A further question looms as to the appropriate instrumentation. As Johann Philipp Kirnberger stated, “if one finds the right style of performance for them, even the most learned fugues sound beautiful.” But how? Bach was silent on the matter, and a wide variety of musicians have supported their choices with exemplary recordings. None is exclusive; reflecting the outlook of those who regard the work in abstract splendor, Stone says, “The amazing thing is, the musical ideas themselves, the pure relation of note to note and voice to voice, are so consummately worked out that the music ‘works’ on virtually any instrumental combination. Timbre really does seem beside the point with such a composition.” Bach himself had fostered the realm of performance possibilities by having written the work in open score, with each line on a separate staff. To some this underlines a didactic purpose to facilitate understanding of the interplay of the voices, which admittedly are easier to follow and compare on individual staves. But it also is consistent with the way Bach wrote his scores for ensembles, and thus invites adaptations for multiple players.
Any rendition of the Art of the Fugue necessarily must strive for clear articulation (essential for grasping the rhythmic interplay of the lines) and equality of the voices (although Bach's approach to counterpoint flies in the face of the laws of physics, in which the ear naturally gives priority to higher voices). Yet for those of us who do not approach it as theoretical study, there are two equally important touchstones - the ability to sustain interest throughout its entire length and, above all else, an intangible quality of communicating a sheer sense of awe and enjoyment through commitment and enthusiasm. Scholars have the scores, from which they will wrest their own realizations (or revel in its abstraction), but the rest of us need to savor and relish this work as a living, engaging organism.
Perhaps the best way to explore the huge variety of approaches and performing forces the Art of the Fugue has attracted - surely the most diverse of any musical work - is to consider each in turn, with particular attention to the pioneers and their rationales. Remarkably, the first recording arose only in 1934, although within two years three more appeared before interest waned (and then returned with full force - currently, dozens are available).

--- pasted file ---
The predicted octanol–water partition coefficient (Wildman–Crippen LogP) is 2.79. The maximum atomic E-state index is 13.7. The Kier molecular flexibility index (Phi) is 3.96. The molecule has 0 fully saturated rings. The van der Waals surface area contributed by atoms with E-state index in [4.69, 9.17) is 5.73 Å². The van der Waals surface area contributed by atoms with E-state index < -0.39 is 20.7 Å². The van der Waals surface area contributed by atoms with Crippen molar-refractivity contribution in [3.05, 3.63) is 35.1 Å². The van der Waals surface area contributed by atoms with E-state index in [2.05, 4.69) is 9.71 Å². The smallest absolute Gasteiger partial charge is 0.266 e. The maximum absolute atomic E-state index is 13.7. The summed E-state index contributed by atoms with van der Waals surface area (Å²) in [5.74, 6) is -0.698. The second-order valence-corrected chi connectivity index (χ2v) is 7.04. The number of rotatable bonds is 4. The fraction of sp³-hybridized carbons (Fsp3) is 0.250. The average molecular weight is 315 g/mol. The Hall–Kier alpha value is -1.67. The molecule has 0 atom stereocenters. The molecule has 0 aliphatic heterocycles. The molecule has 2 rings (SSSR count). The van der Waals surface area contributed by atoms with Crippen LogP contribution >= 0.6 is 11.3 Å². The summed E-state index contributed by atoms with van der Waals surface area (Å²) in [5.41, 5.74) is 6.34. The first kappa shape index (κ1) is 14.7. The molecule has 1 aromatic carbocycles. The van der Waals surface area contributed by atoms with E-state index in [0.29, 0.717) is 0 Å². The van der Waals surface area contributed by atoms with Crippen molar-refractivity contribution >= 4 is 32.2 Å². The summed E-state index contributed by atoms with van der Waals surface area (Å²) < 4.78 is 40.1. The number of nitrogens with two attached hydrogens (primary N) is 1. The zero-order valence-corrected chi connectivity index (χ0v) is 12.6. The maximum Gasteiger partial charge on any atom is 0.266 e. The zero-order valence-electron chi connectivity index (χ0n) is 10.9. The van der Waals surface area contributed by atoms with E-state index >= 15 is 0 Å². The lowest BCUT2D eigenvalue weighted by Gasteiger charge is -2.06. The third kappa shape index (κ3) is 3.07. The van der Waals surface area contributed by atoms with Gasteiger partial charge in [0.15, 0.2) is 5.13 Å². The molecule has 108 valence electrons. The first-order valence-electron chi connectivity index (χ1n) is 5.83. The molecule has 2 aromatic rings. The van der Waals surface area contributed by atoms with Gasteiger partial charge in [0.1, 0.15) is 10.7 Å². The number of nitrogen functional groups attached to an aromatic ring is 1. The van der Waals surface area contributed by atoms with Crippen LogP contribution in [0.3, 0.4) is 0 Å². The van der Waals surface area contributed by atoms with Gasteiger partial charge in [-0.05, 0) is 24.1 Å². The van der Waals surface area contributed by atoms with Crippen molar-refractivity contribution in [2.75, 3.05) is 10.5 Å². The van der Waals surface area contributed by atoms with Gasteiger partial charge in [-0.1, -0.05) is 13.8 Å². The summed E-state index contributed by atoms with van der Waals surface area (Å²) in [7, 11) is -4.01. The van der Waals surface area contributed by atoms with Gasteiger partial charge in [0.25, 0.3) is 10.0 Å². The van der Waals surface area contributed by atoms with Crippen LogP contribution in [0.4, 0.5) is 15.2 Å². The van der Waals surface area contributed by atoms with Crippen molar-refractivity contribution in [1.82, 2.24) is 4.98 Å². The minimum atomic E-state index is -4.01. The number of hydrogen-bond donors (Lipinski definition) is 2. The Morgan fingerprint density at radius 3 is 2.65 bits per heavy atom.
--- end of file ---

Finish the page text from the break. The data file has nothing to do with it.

Harpsichord - It seems curious, to say the least, that the first recording on one of Bach's own two favored instruments arose only after decades of adaptations. A young Gustav Leonhardt, who would emerge as a leader of the movement to uncover and revive authentic performance practices of the Baroque epoch, produced the first harpsichord version in 1953 (Vanguard LPs, 97 minutes). In a monograph published the prior year, Leonhardt had asserted multiple justifications, based on his research, for assuming that Bach had intended the Art of the Fugue for the harpsichord: 17th and 18th century composers routinely published keyboard works with complex polyphony in open score (and a glance at the clutter of a portion of Bach's autograph of the Musical Offering ricercar on two staves. as shown below, strongly suggests why); the entire work lies easily within the reach of a keyboard player's two hands; Bach revised the score to improve its ability to be played on a keyboard; although Bach was a master orchestrator, none of its individual voices corresponds with the range of the ensemble instruments of Bach's time; the characteristic melodic "shapes" of Bach's orchestral writing are absent; the fugue "types" and "hidden homophony" resemble those Bach wrote for keyboards; and the bass voice occasionally rising above the tenor precludes the use of doubling or continuo, as would characterize Bach's orchestral style. Yet all of these rationales could apply to any keyboard instrument, including the equally prevalent clavichord, which Leonhardt tersely dismisses as "limited." Yet, more than with any other medium, it's the very limits of the harpsichord, lacking any variation in its soft volume or percussive timbre, with no opportunity to adjust the actual sound of the instrument, that invest its performances, and Leonhardt's recording, with an extraordinary purity, such that any drama must emerge from the interplay of the notes themselves. The hushed result is also deeply intimate, creating a close personal connection between performer and audience. Leonhardt's performance is further informed by his central tenet that while the 19th century used music as a means of expression, the 18th century used expression as a means of making music, such that primary emphasis must be placed upon refinement of taste.